A man fly fishes at Holiday Lake State Park.
Image courtesy of the Va. Department of Conservation & Recreation

A multi-activity spot in the forest about 45 minutes from the Town of Farmville, this is the farthest off the beaten path of these five options. In addition to being great for hiking, mountain biking, and trail running, the aquatic options are good, too, so bring a paddle board, kayak, or fishing pole and get your triple.

The Lakeshore Trail is well marked with pleasant views of the lake and is not too busy. The dam crossing is a highlight. (Don’t believe us? Just look at the dam picture above.) The Carter Taylor Trail features a lot of semi-boring logging roads and hence is much better for mountain biking than hiking. If you need some extra mileage, take a stroll up through inner parts of the park. When you’ve finished your workout, fire up the grill or go for a relaxing swim. $5 vehicle admission (or get the Naturally Yours Passport for $75 per year).

4. Twin Lakes State Park

Lakeside scene at Twin Lakes State Park in Virginia
Image courtesy of the Va. Department of Conservation & Recreation

Only about 20 minutes from Farmville or the campus of Hampden-Sydney College, these multi-purpose trails are well kept with a pretty steady up-down roll. This would be a great trail for an off-road triathlon. As with Holiday Lake, bonus lake activities abound. Expect to find folks fishing both ponds.  The cabins are a well-kept secret for out of town guests, and the park offers plenty of campsites. $5 vehicle admission (if you don’t get the annual pass).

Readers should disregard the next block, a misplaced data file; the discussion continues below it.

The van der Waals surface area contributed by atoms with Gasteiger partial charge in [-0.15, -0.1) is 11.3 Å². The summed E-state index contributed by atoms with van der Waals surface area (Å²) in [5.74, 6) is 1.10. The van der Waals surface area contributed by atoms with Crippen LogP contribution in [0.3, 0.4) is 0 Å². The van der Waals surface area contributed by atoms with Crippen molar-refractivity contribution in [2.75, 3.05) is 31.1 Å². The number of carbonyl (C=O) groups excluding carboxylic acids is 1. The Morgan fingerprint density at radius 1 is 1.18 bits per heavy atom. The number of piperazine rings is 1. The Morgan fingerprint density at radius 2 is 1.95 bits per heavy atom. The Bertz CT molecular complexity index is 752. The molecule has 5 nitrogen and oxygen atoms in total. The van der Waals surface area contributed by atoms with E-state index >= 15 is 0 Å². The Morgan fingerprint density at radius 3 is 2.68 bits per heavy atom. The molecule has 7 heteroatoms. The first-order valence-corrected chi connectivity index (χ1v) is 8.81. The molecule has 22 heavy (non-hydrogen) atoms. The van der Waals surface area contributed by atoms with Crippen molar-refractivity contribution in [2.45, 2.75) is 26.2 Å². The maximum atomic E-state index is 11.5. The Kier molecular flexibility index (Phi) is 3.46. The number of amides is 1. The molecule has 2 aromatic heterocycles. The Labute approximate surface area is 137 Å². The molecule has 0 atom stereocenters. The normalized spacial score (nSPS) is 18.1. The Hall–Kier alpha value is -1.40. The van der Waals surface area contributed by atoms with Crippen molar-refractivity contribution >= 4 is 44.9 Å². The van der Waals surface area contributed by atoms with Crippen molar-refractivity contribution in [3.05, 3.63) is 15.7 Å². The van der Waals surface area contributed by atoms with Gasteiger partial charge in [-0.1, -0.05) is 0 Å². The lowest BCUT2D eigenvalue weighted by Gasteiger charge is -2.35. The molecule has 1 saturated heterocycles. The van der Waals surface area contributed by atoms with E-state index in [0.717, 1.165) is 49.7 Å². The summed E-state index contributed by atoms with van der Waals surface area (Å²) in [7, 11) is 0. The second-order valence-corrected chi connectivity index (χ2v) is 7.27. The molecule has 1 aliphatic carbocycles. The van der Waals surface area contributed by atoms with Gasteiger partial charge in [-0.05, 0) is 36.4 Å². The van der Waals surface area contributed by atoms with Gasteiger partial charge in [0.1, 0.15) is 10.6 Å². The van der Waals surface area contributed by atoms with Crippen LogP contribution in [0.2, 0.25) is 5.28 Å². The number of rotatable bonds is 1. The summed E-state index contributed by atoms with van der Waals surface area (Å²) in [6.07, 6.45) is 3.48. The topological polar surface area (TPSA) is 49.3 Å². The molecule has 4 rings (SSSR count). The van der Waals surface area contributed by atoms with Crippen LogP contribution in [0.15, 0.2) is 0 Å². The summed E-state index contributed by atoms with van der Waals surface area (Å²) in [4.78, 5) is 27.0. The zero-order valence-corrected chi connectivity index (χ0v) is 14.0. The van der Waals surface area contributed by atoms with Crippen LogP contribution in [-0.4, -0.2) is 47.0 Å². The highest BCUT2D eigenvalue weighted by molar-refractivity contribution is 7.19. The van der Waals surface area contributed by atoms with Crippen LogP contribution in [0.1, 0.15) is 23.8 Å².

3. Appomattox Court House National Battlefield Park

A trail at the Appomattox Court House National Battlefield Park

In 1865 the Civil War ended here at Appomattox.  For a short walk, park near the Visitor’s Center and stroll through the village along the Richmond-Lynchburg Stage Road. You’ll see and feel plenty of history. Just know that there are several spots more impressive than the McLean House and village buildings (even though they’re cool, too). Don’t miss the salute site, where you can stare across the lane past the wayside, where miles and miles of men once stood.

To get the full treatment, drive just past the old village and Visitor’s Center.  Look on the opposite side of the street for a marker and lot for a trail to Lee’s Headquarters.  You’ll get a longer, much more imaginative walk from here.  Start on the Lee’s Headquarters Trail and head to the Tobacco-Prizery Nature Trail to the Southside Connector Trail to Grant’s Approach Trail to Old Richmond-Lynchburg Stage Road (through the village) to the Stage Road Trail and, finally, to the Sweeney Trail, which returns you to your starting point.

This route is just under 7 miles. Better than that, it’s well marked and well groomed. The foot bridges crossing the streams are also in great shape, and except for the Old Richmond-Lynchburg Stage Road through the village, the route is very lightly travelled. The buildings and memorials scattered along the trail offer a refreshing brain marinade, and the light elevation change (600 feet total) is enough to raise your heart rate.

Just remember when you come out of the woods that the cars on Route 24 are moving about 55 mph, so be careful crossing.  Added bonus: This hike is FREE.

Piece of advice: In the woods on the back side of the trail, pause and consider what the cavalrymen and advanced scouts were seeing and hearing 150 years ago. You can be sure they weren’t worried about the right time to eat a granola bar or sip some water.

2. High Bridge Trail State Park